involvement of these three defendants. Thus, any claims against defendants Quiros, Martin, and
McClendon are dismissed pursuant to 28 U.S.C. § 1915A(b)(1). As this is Quint’s Third Amended
Complaint, the dismissal is with prejudice as to these claims.
Quint contends that his rights under the ADA, 42 U.S.C. § 12101, et seq., were violated
because he was denied requested accommodations. Title II of the ADA provides that “no qualified
individual with a disability shall, by reason of such disability, be excluded from participation in or
be denied the benefits of the services, programs, or activities of a public entity, or be subjected to
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discrimination by such entity.” 42 U.S.C. § 12132. To state a cognizable ADA claim, Quint must
establish three factors: (1) he is a qualified person with a disability, (2) the defendants in their
individual or official capacities are considered an entity subject to the ADA, and (3) he was denied
the opportunity to participate in or benefit from an institutional program, service, or activity, or
otherwise discriminated against because of his disabilities. Wright v. New York State Dep’t of
Corr., 831 F.3d 64, 72 (2d Cir. 2016).
Quint alleges that he has difficulty walking without an assistive device. For purposes of
initial review, the Courts assumes that Quint is a qualified person with a disability. The ADA
applies to state prisons. See Pennsylvania Dep’t of Corr. v. Yeskey, 524 U.S 206, 209 (1998)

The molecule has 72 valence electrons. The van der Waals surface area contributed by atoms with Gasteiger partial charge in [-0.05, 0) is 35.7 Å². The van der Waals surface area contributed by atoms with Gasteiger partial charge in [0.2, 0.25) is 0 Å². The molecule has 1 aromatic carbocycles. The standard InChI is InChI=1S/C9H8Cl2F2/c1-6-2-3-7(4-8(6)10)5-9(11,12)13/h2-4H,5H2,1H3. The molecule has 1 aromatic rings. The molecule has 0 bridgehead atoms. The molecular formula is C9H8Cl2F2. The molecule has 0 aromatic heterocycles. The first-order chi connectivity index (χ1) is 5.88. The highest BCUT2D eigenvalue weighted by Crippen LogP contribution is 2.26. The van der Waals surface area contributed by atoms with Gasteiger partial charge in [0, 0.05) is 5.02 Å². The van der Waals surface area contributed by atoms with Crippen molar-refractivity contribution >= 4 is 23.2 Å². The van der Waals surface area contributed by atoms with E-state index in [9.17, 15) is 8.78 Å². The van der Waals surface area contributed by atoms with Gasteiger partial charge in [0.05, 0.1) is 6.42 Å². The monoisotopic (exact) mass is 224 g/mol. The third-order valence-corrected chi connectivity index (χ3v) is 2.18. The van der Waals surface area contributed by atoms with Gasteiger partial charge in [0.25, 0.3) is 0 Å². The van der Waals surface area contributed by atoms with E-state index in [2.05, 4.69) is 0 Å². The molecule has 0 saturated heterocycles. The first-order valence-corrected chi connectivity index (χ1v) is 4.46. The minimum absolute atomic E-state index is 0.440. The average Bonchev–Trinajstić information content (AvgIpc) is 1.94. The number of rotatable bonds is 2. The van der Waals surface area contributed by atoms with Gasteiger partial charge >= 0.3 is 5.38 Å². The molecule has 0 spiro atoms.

(holding that the ADA “unmistakably includes State prisons and prisoners within its coverage.”).
Thus, the issue is whether Quint has been discriminated against because of his disability.
There are three theories an individual may use to establish the third element of an ADA
claim “(1) intentional discrimination (disparate treatment); (2) disparate impact; and (3) failure to
make a reasonable accommodation.” Fulton v. Goord, 591 F.3d 37, 43 (2d Cir. 2009); see also
Tsombanidis v. West Haven Fire Dep’t, 352 F.3d 565 573 (2d Cir. 2003) (explaining that the ADA
requires that “covered entities make reasonable accommodations in order to provide qualified
individuals with an equal opportunity to receive benefits from or to participate in programs run by
such entities” (citation omitted)). Quint asserts that the defendants failed to make reasonable
accommodations for his disability.
Quint alleges that using his arms to propel the wheelchair to go to the medical unit to get
his afternoon medication causes pain to the implants in his hips and that the medical mattress he
was given is too hard. He asked defendants Pierson and Gallagher to order that his medication be
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brought to him in the afternoon and that he receive a “derby pinnacle medical mattress.” They
denied these requests.
The ADA is intended “to ensure evenhanded treatment between the disabled and the ablebodies.” Green v. Maldonado, 3:17-cv-00957 (CSH), 2017 WL 3568662, at *4 (D. Conn. Aug.
17, 2017) (quoting Doe v. Pfrommer, 148 F.3d 73, 82 (2d Cir. 1998) (internal quotation marks
omitted)). The ADA “do[es] not guarantee any particular level of medical care for disabled
persons, nor assure maintenance of services previously provided.” CERCPAC v. Health & Hosp.
Corp., 147 F.3d 165, 168 (2d Cir. 1988).
Defendant Gallagher denied Quint’s requests because there was no order in his medical
file for afternoon delivery of his medication and he had been given a medical mattress, just not the
one he wanted. Thus, Quint is seeking additional medical orders through his ADA requests. As the
ADA does not guarantee medical care of the prisoner’s choosing, Quint fails to state a cognizable
ADA claim. The ADA claim is dismissed pursuant to 28 U.S.C. § 1915A(b)(1).